Carlisle medic treats child, eight, for eating disorder
Last updated at 13:17, Monday, 22 February 2010
An eating disorder specialist at Carlisle’s Cumberland Infirmary has seen a child of just eight with eating problems.
Lorna Harrison, specialist dietician for eating disorders and mental health, sees patients from across north Cumbria and spoke out to mark Eating Disorders Week which starts today.
She said she sees around 70 new referrals every year – and said those over 50 had “gone up considerably” recently.
“They are often people who have had eating disorders for a number of years, then something has happened in their life that has caused them to go into a rapid decline,” she said.
“The youngest referral I have ever taken was eight years of age. The highest volume is between 12 and 17, and then mid to late-20s.”
People with eating disorders are being urged not to suffer in silence during the week, which aims to raise awareness of the problem.
“I see a spectrum of eating disorders with anorexia nervosa – severe restriction of food intake – at one end and binge eating disorder – severe overeating – at the other end, and all shades of grey in the middle,” she said. “Across periods of time people may slip from one behaviour to another and back again several times.”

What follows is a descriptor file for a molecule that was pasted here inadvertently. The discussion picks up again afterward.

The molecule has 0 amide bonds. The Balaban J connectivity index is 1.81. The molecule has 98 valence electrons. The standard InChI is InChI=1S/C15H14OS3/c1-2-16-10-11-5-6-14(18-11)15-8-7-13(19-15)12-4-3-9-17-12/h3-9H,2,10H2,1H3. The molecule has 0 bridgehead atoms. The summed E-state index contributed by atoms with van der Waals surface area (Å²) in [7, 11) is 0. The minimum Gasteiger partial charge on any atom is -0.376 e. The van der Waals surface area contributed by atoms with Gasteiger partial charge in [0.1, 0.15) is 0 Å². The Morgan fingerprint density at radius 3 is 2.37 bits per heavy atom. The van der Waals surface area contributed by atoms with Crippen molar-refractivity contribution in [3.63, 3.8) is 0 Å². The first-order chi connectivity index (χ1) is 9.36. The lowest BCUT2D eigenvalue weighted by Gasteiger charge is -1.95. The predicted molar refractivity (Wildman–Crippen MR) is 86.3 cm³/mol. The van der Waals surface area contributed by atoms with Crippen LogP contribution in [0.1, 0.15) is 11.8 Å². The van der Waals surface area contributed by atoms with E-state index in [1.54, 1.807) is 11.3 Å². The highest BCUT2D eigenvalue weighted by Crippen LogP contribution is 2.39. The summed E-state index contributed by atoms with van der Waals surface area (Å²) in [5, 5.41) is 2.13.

Patients are referred to Lorna from GPs, psychiatrists and psychologists, from dietitians in other areas and from CAMHS (the Child and Adolescent Mental Health Service).
She said young men were ‘notoriously bad’ at asking for help.
“The majority of my clients feel very ashamed of their condition,” she added.
“The general public don’t have a clear understanding of eating disorders and a lot of healthcare professionals are the same.”
Lorna said anyone worried about an eating disorder should speak to their GP or a member of the family.
“An eating disorder doesn’t just affect the individual, it affects the whole family. It’s terribly traumatic for the sufferer but also has huge ramifications for the family, putting them under huge pressure. If you suspect a member of your family or a friend is suffering from an eating disorder, try to open up the subject for discussion and encourage them to speak to a health care professional.”
For more information visit www.b-eat.co.uk – the website of the charity Beat – beating eating disorders.
First published at 11:26, Monday, 22 February 2010
Published by http://www.newsandstar.co.uk
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